Alaska Fish & Wildlife News
March 2014

Steep Water
How to Measure a Waterfall

By Tess Quinn
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Author Tess Quinn atop a log debris jam on Carlanna Creek near Ketchikan, Alaska.

Your alarm gently chirps at you to wake up, and you crawl out of bed as cheerfully as a cat in a bathtub. The air outside is a frigid shade of blue, and snowflakes gather in the glow of the streetlights as if they’re trying to stay warm. The hands of the clock climb slowly up the face from six-thirty. You open the door of your bunkhouse bedroom, pad downstairs in your socks, and pour yourself a cup of coffee from a pot landscaped with eons of mediocre black tar petrol. Back upstairs you pull on a pair of the ubiquitous faded orange canvas pants stained with paint, tree sap, and grease. Pine needles tumble from the rolled-up cuffs. The only things that get better with age are Carhartts, scotch, and lasagna.

You pack the day’s meal of rice, hummus, and yellow peppers swaddled in a wrap, and cram it into a Tupperware container. Also tossed in the sack are Tree Top fruit gummies, chocolate-chip-chocolate-dipped granola bars, and a bottle of water. Your crewmate Rick is pulling on stiff waders and lacing up his boots. Strapping into your pink and black chest pack requires the flexibility of a yogi. You lurch around, whimpering, reaching up behind your back to retrieve a twisted strap, looking as though you’re about to cry Uncle to some invisible bully after your lunch money.

It has snowed at least eight inches overnight. Feathery, dry flakes drift lazily about, covering the landscape in a dusting of powdered sugar. You think to yourself that if life had a texture, this would have to be it.

Walking streams is a delight in the winter. The world is quiet. Rushing rapids become a burbling mumble encased in ice. The woods are softer, and prints give away the movement of winter’s creatures. You kneel to examine wolf tracks traversing the riverbank and glance around, hoping with all your heart to see that spirit-like figure loping through the trees. Suddenly a whisper seems too loud.

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Rick (left, leaning on the logs) at the barrier on Whipple Creek just as it is beginning to storm.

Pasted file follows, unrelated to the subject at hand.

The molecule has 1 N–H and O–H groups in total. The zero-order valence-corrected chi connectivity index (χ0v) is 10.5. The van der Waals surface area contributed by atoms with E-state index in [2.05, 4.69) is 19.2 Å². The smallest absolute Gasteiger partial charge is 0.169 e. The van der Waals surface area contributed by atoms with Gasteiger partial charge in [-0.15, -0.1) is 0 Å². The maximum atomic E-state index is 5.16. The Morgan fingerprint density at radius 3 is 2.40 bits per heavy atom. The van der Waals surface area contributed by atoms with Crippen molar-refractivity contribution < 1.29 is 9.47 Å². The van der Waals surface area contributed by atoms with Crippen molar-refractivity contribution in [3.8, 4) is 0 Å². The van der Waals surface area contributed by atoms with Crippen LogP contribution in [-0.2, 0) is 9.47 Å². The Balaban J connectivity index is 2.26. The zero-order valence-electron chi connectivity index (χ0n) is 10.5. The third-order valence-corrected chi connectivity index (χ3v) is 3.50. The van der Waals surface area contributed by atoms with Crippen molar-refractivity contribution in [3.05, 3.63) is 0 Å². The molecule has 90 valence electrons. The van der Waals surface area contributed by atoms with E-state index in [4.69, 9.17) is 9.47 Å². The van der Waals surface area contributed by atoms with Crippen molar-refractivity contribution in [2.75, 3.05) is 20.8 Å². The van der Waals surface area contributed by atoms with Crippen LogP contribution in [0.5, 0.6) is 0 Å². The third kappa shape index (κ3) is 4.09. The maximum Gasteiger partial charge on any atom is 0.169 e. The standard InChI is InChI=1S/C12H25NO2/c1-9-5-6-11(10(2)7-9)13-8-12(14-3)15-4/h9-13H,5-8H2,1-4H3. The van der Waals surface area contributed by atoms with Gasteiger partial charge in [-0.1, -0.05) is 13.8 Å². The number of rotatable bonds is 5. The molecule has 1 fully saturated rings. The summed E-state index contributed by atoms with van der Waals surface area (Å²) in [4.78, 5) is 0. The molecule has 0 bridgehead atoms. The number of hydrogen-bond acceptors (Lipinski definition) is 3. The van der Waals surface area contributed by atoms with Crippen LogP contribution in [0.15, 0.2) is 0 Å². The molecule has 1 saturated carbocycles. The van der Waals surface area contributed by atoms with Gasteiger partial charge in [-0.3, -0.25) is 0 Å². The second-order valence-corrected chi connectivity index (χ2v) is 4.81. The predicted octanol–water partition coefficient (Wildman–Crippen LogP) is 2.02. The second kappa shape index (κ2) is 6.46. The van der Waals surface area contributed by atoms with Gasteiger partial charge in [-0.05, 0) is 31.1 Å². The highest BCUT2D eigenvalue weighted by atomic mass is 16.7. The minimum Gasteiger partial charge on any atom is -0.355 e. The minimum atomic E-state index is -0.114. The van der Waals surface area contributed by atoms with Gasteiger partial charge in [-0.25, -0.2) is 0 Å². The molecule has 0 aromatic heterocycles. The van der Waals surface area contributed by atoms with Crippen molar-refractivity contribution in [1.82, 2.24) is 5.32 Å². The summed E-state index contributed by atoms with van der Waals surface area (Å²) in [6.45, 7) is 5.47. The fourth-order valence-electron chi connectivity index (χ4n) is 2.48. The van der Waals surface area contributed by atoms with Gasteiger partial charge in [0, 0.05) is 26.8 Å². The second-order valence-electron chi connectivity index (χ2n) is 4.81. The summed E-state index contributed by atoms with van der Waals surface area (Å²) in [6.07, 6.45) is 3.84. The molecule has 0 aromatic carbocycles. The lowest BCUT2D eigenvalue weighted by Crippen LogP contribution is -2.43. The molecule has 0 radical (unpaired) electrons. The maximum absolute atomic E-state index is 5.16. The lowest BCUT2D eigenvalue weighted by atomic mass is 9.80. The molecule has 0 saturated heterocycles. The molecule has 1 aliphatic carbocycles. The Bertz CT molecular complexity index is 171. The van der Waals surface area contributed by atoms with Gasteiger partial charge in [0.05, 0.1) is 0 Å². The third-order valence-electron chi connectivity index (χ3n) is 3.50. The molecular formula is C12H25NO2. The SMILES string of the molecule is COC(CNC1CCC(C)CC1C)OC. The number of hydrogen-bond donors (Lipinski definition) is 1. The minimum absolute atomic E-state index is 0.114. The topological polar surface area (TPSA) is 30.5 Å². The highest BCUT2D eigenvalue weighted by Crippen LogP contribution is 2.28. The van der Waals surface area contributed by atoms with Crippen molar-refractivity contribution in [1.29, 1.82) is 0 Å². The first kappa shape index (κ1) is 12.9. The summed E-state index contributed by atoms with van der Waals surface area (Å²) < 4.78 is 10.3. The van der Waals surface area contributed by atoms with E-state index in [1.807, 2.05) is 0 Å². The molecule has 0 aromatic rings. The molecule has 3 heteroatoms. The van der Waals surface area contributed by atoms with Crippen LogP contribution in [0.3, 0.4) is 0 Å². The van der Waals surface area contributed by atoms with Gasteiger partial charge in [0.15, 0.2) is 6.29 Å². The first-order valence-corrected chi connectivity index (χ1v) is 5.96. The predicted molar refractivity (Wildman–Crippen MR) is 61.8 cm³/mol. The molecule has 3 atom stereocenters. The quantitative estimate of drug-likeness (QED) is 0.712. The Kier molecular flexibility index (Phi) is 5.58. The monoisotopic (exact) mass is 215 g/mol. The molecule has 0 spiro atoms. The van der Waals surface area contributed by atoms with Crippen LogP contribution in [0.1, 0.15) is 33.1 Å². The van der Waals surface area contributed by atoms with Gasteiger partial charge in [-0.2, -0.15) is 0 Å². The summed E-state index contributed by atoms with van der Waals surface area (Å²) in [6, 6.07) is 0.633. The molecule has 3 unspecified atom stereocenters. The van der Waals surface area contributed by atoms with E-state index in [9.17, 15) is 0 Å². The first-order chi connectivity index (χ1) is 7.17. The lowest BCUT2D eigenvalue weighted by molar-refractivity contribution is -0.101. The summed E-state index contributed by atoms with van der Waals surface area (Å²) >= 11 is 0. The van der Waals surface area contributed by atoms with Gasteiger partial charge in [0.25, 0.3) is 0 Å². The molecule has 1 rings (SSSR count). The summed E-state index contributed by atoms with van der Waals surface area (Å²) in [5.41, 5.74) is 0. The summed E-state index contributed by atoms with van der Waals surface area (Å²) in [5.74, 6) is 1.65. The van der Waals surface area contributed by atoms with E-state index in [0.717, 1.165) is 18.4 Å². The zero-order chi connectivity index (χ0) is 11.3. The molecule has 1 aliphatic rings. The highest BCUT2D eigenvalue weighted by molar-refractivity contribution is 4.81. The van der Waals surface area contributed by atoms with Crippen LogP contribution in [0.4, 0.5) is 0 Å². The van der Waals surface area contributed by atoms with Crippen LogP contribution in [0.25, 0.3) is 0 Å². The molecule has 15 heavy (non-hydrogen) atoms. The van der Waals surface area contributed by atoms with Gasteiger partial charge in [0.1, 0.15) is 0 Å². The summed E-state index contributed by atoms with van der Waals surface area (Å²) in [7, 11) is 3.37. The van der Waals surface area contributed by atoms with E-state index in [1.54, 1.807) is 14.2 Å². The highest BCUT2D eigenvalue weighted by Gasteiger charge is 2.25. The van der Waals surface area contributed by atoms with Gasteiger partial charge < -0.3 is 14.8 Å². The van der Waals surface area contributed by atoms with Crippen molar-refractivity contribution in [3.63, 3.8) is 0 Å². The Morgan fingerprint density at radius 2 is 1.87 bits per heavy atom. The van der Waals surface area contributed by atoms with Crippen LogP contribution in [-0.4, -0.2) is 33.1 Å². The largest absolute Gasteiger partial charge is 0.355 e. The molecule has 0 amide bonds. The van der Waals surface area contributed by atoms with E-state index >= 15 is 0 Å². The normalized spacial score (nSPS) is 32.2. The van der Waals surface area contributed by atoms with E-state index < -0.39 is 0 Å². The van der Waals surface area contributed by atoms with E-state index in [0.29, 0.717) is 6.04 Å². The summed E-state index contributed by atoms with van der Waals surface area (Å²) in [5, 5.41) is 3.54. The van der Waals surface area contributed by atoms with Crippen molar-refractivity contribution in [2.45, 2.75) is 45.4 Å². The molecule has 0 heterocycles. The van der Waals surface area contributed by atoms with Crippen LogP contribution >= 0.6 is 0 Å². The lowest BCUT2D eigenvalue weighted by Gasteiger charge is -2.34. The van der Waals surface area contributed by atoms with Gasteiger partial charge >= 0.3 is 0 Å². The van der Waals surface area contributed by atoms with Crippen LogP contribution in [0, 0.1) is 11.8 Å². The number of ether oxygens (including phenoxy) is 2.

You are searching for something on this halcyon river. Something whose might betrays it in the summer, but is subdued in the winter. Something that is cloaked like a frozen secret, with only glimpses of the power beneath. You are searching for a waterfall. Your job is to put aside your awe (and the tugging urge to climb around on it) and harness its beautiful brawn into numbers.

Fumbling with the Velcro on your chest pack, you pull out your GPS, inclinometer, laser rangefinder, and notebook. Rick picks his way around the falls to stand at the water’s surface at the top. You gingerly step onto the ice, put the rangefinder to your eye and shoot your distance from the falls, focusing on a log or patch of rock at your eye level. The unit reads 15 meters. You convert that to feet using your trusty pink iPhone (oh, the humanity). After scribbling 45’ in your notebook, you shoot the gradient in percent using your inclinometer. The base of the falls reads a negative 10 percent, and aiming to Rick’s shoulder (your eye level), you read a positive 35 percent. Rick climbs back down and the two of you sit on the bank to do the math. Let’s see….35 – (-10) = .45 gives you the gradient of the falls in percent. You multiply that number by your distance of 45 feet and the result is the height of the falls at 20.25 feet.

You look up at the frozen sculpture and try to imagine a two-story building next to it. There is no jump pool at the base, no mellow channels for fish to scoot around. It is bedrock, and the textbook barrier to fish passage. The chart you refer to announces that a “blockage may be presumed if a fall height in feet exceeds:” four feet for pink and chum, eleven for coho, ten for sockeye, and thirteen feet for the mighty and elusive steelhead[i]. Rick points out the vegetation line that is carved out by high water.

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A waterfall barrier on Carlanna Creek near Ketchikan, Alaska. Photo by Tess Quinn

“I bet this thing rages in the spring,” he comments. You nod; your mouth is full of celebratory gummy snacks.

They say that if you shout at the northern lights, their glowing waves intensify. You have stood in the roaring spray at the base of a waterfall in the heat of the summer, tilted your face up to it, and hollered at the top of your lungs. The only thing it did was pull the cry from your body. You decide that no matter what the measure of a waterfall is, it will always take your breath away.

Tess Quinn is a fish and wildlife field technician for the Habitat division, and documents anadromous fish streams to update the Anadromous Waters Catalog. She is continuing her fieldwork in the frozen north, cataloguing streams in the off-season.

[i] Anadromous Fish Block guide from the Alaska Forest Resources & Practices Regulations handbook, 2007, 11 AAC 95.265.

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